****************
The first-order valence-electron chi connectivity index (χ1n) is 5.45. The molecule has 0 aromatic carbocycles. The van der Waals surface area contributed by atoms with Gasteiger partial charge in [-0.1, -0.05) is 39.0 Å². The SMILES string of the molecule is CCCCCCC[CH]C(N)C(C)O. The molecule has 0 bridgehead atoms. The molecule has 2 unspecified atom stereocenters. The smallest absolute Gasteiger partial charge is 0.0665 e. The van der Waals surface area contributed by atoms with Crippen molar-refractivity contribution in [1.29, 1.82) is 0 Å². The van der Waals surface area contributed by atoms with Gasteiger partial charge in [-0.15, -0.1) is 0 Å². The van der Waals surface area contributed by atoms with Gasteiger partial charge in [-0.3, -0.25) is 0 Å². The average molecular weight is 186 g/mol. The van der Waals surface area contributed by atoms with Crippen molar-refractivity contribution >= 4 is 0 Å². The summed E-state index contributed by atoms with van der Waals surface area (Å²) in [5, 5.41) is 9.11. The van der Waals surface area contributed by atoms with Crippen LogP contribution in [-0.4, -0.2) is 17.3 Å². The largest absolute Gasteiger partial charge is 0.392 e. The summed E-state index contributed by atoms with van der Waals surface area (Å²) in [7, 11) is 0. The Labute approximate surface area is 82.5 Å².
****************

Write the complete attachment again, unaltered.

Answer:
The first-order valence-electron chi connectivity index (χ1n) is 5.45. The molecule has 0 aromatic carbocycles. The van der Waals surface area contributed by atoms with Gasteiger partial charge in [-0.1, -0.05) is 39.0 Å². The SMILES string of the molecule is CCCCCCC[CH]C(N)C(C)O. The molecule has 0 bridgehead atoms. The molecule has 2 unspecified atom stereocenters. The smallest absolute Gasteiger partial charge is 0.0665 e. The van der Waals surface area contributed by atoms with Crippen molar-refractivity contribution in [1.29, 1.82) is 0 Å². The van der Waals surface area contributed by atoms with Gasteiger partial charge in [-0.15, -0.1) is 0 Å². The van der Waals surface area contributed by atoms with Gasteiger partial charge in [-0.3, -0.25) is 0 Å². The average molecular weight is 186 g/mol. The van der Waals surface area contributed by atoms with Crippen molar-refractivity contribution >= 4 is 0 Å². The summed E-state index contributed by atoms with van der Waals surface area (Å²) in [5, 5.41) is 9.11. The van der Waals surface area contributed by atoms with Crippen LogP contribution in [-0.4, -0.2) is 17.3 Å². The largest absolute Gasteiger partial charge is 0.392 e. The summed E-state index contributed by atoms with van der Waals surface area (Å²) in [7, 11) is 0. The Labute approximate surface area is 82.5 Å².